...
  
// progress on transfers from the server to the client (downloads)
function updateProgress(evt) {
  if (evt.lengthComputable) {
    var percentComplete = evt.loaded / evt.total;
    ...
  } else {
    // Unable to compute progress information since the total size is unknown
  }
}
  
function transferComplete(evt) {
  alert("The transfer is complete.");
}
  
function transferFailed(evt) {
  alert("An error occurred while transferring the file.");
}
  
function transferCanceled(evt) {
  alert("The transfer has been canceled by the user.");
}

Lines 3-6 add event listeners for the various events that are sent while performing a data transfer using XMLHttpRequest

Note: You need to add the event listeners before calling open() on the request.  Otherwise the progress events will not fire.

The progress event handler, specified by the updateProgress() function in this example, receives the total number of bytes to transfer as well as the number of bytes transferred so far in the event’s total and loaded fields.  However, if the lengthComputable field is false, the total length is not known and will be zero.

Progress events exist for both download and upload transfers. The download events are fired on the XMLHttpRequest object itself, as shown in the above sample. The upload events are fired on the XMLHttpRequest.upload object, as shown below:

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var req = new XMLHttpRequest();
  
req.upload.addEventListener("progress", updateProgress, false);
req.upload.addEventListener("load", transferComplete, false);
req.upload.addEventListener("error", transferFailed, false);
req.upload.addEventListener("abort", transferCanceled, false);
  
req.open();
Note: Progress events are not available for the file: protocol.
Gecko 9.0 note

(Firefox 9.0 / Thunderbird 9.0 / SeaMonkey 2.6)

Starting in Gecko 9.0 (Firefox 9.0 / Thunderbird 9.0 / SeaMonkey 2.6), progress events can now be relied upon to come in for every chunk of data received, including the last chunk in cases in which the last packet is received and the connection closed before the progress event is fired. In this case, the progress event is automatically fired when the load event occurs for that packet. This lets you now reliably monitor progress by only watching the “progress” event.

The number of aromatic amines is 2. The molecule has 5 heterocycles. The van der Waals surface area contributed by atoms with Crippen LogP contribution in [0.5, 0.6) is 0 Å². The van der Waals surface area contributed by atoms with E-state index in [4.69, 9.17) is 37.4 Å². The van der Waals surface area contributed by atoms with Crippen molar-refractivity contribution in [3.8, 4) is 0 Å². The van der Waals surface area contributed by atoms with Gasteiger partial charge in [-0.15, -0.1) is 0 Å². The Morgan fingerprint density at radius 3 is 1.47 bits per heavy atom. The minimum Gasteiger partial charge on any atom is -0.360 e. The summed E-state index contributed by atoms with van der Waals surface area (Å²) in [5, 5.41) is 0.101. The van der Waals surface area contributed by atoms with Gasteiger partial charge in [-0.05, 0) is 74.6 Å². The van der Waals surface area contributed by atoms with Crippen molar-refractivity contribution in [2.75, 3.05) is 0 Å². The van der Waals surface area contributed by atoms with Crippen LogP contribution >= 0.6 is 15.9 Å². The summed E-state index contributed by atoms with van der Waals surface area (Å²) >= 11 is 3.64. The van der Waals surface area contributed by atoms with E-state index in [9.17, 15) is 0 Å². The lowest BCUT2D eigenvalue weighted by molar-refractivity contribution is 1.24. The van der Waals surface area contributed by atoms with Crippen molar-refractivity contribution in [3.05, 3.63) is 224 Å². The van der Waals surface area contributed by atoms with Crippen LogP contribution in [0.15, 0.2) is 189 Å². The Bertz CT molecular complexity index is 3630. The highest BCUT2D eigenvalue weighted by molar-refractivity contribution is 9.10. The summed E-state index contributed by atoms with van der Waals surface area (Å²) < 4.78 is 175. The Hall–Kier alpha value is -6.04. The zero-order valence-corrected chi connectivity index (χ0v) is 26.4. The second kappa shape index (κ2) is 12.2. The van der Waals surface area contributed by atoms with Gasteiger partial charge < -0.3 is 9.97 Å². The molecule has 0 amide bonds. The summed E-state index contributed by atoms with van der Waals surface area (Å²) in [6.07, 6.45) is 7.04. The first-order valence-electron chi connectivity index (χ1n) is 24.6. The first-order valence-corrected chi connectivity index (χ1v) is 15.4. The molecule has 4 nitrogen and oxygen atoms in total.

Gecko 12.0 note

(Firefox 12.0 / Thunderbird 12.0 / SeaMonkey 2.9)

If your progress event is called with a responseType of “moz-blob”, the value of response is a Blob containing the data received so far.

One can also detect all three load-ending conditions (abort, load, or error) using the loadend event:

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2
3
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5
req.addEventListener("loadend", loadEnd, false);
  
function loadEnd(evt) {
  alert("The transfer finished (although we don't know if it succeeded or not).");
}

Note that there’s no way to be certain from the information received by the loadend event as to which condition caused the operation to terminate; however, you can use this to handle tasks that need to be performed in all end-of-transfer scenarios.

Cross-site XMLHttpRequest

Modern browsers support cross-site requests by implementing the web applications working group’s Access Control for Cross-Site Requests standard.  As long as the server is configured to allow requests from your web application’s origin, XMLHttpRequest will work.  Otherwise, an INVALID_ACCESS_ERR exception is thrown.

Bypassing the cache

Normally, XMLHttpRequest tries to retrieve content from the cache, if it’s available.  To bypass this, do the following:

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2
3
4